Solace is a portmanteau thriller from 2013. Remember 2013? The film is comprised of three interconnected two-handers set in a single location – the first a car, the second a house and the third an abandoned warehouse.
It’s a simple little movie but an intriguing one, with a great screenplay by writer/director/producer/editor Vandon N. Gibbs. It’s just over an hour long and benefits from such a lean running time. The first section is comedic, the second dramatic and the third tense, but these shifts never feel awkward as in Cloud Atlas, and tonally the piece has a sense of unity vital for a portmanteau movie.
The unknown cast are strong, particularly Dupree Lewis Jr. and Russell Durham Comegys, even if the former is channeling Samuel L. Jackson and the latter Brad Pitt. Alongside the portmanteau plot, sparky script and quirky criminals, this gives Solace a hint of Tarantino, albeit much more sincere. There are political shades to the film, both explicit and implicit – people have conversations about the unfairness of the legal system and the characters are all from very different walks of life.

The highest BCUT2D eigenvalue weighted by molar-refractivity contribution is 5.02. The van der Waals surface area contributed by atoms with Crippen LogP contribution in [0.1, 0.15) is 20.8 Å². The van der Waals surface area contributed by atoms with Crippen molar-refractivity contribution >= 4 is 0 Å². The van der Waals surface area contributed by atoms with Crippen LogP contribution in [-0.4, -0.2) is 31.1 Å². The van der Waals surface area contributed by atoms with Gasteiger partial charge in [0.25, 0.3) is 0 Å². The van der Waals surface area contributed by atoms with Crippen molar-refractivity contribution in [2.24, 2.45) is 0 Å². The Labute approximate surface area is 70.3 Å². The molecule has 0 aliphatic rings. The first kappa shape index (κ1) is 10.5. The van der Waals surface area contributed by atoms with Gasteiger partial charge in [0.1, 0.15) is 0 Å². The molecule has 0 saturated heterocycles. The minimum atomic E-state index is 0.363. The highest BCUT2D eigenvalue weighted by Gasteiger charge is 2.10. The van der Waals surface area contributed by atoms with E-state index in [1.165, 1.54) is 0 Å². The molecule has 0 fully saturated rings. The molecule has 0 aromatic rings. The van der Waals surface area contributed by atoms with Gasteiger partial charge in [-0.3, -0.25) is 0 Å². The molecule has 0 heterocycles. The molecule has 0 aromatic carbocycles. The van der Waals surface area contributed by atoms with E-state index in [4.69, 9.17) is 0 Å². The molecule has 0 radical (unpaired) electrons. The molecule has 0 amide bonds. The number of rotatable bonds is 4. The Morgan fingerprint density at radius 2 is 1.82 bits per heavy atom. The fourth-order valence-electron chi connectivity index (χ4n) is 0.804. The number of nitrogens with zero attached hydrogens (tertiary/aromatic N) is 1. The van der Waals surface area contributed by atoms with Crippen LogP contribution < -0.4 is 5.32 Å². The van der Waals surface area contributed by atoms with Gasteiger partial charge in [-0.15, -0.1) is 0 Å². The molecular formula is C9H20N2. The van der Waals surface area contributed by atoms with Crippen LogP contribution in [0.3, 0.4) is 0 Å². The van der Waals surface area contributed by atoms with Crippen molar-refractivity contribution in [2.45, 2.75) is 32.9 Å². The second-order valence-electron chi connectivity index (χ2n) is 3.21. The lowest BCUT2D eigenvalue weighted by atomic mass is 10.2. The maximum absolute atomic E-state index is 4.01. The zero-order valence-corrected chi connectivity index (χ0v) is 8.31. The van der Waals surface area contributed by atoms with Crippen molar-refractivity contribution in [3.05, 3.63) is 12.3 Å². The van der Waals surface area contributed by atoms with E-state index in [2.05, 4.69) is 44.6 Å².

Solace never had a general release, which is a shame because it’s an interesting low-budgeter – IMDb estimate that it was made for just $10,000. The film’s strength lies in its ambition, its focus and its writing, with a plot that keeps you guessing and a conclusion which stays with you. If your new year’s resolution is to watch more films, as it always should be, then this isn’t a bad place to start.